2017-08-03 / News

Developer behind building swap open to suggestions

By Grant McPherson
Staff Writer

BIDDEFORD – Richard Levy, owner of 163 Main St. in downtown Biddeford, which houses Bangor Savings Bank, is prepared to make a long term commitment to the Biddeford area. Levy, who owns a home in Biddeford Pool, traded 208 Main St. for 163 Main St. with Bangor Savings. Levy and Portland-based architect Caleb Johnson purchased 208 Main St. in 2014 for $320,000. Levy bought out Johnson’s share of 208 Main St. for an undisclosed amount. Levy does not own any other commercial property in Biddeford.

The two buildings were traded one-for one, and Levy said he had never made a deal like this before. Levy also acquired the drive-up window at 5 Washington St., which comes with seven parking spaces. Levy has considered tearing down the building on Washington Street to make more room for parking. The property also came with two spaces in the alley behind the building. Thirteen spaces in the public lot on Washington Street did not come with the trade, but Levy hopes to acquire the spaces.

Levy said Johnson reached out to Bangor Savings about the trade because 208 Main St. was initially designed to be a bank and Bangor Savings was only using the first floor of 163 Main St. Levy bought Johnson out in part because Johnson was moving to Portland and needed to focus on his architectural firm, Caleb Johnson Studio. However, Levy said Johnson may still be involved in the planning and brainstorming for 163 Main St.

“He’s happy to help me do what we both think needs to be done in Biddeford,” Levy said.

The top floor of 163 Main St. has high ceilings and large windows, which Levy said would work well for residential space. Levy also likes the idea of a small inn and restaurant, especially as the University of New England grows and parents will need more places to stay. Levy doesn’t feel there are many places to eat dinner in Biddeford, and would be happy to see competition among restaurants increase.

“Too many restaurants is a wonderful problem to have but I don’t see that happening anytime soon,” he said.

Levy will have to wait between eight months and a year for Bangor Savings to move to 208 Main St. before he can begin work on 163 Main St. He said he’s not set on any one purpose for 163 Main St.

“If somebody came tomorrow with a great idea for the building, I’m open to it,” he said.

Levy sees the Biddeford-Saco area as the next big area for development as Portland becomes more expensive. He hopes people continue to move into the mills and the amenities in the area keep growing. Levy wants to make a contribution to the city for the long term.

“I want Biddeford to succeed and I’m putting my money where my mouth is,” he said.

Jed Rathband, a Portland based broker with Keller Williams/The Rathband Company, said developers are interested in Biddeford for three reasons. Credit is inexpensive, interest rates are historically low and private investors are looking for places to put their money.

“It’s arguably the most optimal time ever to sell a building in Biddeford,” Rathband said.

Affordable space is attracting younger investors according to Rathband, on the commercial and residential side. However he said large swaths of Main Street are owned by landlords keeping spaces unfilled and not seeking a return on their investment.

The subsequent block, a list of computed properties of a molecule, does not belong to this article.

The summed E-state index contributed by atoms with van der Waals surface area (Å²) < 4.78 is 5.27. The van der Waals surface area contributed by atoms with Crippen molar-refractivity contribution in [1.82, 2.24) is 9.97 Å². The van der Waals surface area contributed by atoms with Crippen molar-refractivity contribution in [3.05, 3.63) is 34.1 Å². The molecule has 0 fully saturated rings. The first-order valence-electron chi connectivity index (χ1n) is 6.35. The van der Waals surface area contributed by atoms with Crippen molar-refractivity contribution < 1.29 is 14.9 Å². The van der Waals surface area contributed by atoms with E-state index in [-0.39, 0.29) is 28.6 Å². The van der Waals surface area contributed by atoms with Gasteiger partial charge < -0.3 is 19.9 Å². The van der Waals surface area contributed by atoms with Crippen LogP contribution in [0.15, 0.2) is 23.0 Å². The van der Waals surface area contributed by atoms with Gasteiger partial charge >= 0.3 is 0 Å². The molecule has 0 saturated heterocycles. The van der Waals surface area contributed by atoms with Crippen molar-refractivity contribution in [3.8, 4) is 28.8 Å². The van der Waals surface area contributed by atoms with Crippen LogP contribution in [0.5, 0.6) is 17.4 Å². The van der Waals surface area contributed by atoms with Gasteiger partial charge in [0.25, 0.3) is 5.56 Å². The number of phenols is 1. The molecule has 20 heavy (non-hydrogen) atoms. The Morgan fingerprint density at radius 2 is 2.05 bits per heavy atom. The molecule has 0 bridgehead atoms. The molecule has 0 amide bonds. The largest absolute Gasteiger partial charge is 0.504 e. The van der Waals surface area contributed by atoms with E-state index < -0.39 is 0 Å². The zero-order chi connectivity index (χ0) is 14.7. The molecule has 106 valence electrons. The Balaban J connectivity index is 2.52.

“Biddeford could really pop if vacancies on Main Street didn’t exist to the extent they did driven by absentee landlords,” Rathband said.

Rathband has been speaking with property owners in Biddeford and seeing who might be interested in selling.

Delilah Poupore, executive director for Heart of Biddeford, said residential leasing is strong on the upper floors of Main Street buildings, something people may not often see. She said primary vacancies that remain on first floors are 2,500- to 4,000-square feet because downtowns used to have large department stores, which are no longer common. She hopes the spaces will be filled with businesses focused on activities such as escape rooms or a bowling alley.

Poupore spoke with a representative of Cougar Capital Management, a Boston based real estate and development company that purchased 145 Main St. in June for $850,000. She said it is focused on finding a tenant who will continue the revitalization efforts downtown. The building is assessed at $575,000.

The previous owners of 145 Main St. intended to restore all the hardwood floors, install kitchens, dining amenities and bathrooms. They also planned to open 4,000 square feet of retail space on the first floor.

According to a 2013 press release issued by the Heart of Biddeford, “Each unit in this historic building is being meticulously re-decorated in a unique motif, to capture the old world charm of seafaring coastal life and the spirit of the wealthy Kennebunkport merchants who built it in 1895. Its rich, warm, vintage hardwood floors are being restored throughout; there will be original styled, retro-chic kitchens and dining amenity makeovers, bathrooms re-tiled with classic ceramic tile patterns, from Merola Tiles, and fixtures of the period. But, most notable will be the imported, artisan designed, embossed metal ceilings, custom forged by world renowned tinsmith, Brian Greer, that will add nostalgia, beauty and historical elegance to every room, and a real delight for any who has a fascination with the past.”

Instead, Poupore said they put in a new ceiling and restored the building’s façade. They also restored the main floor to white box condition, meaning a retail operation could move in there tomorrow or a restaurant could move in if a kitchen was built.

“It’s excellent for Biddeford downtown when property owners invest in a space and at least get it to white box condition,” she said.

Contact Staff Writer Grant McPherson at news@inthecourier.com

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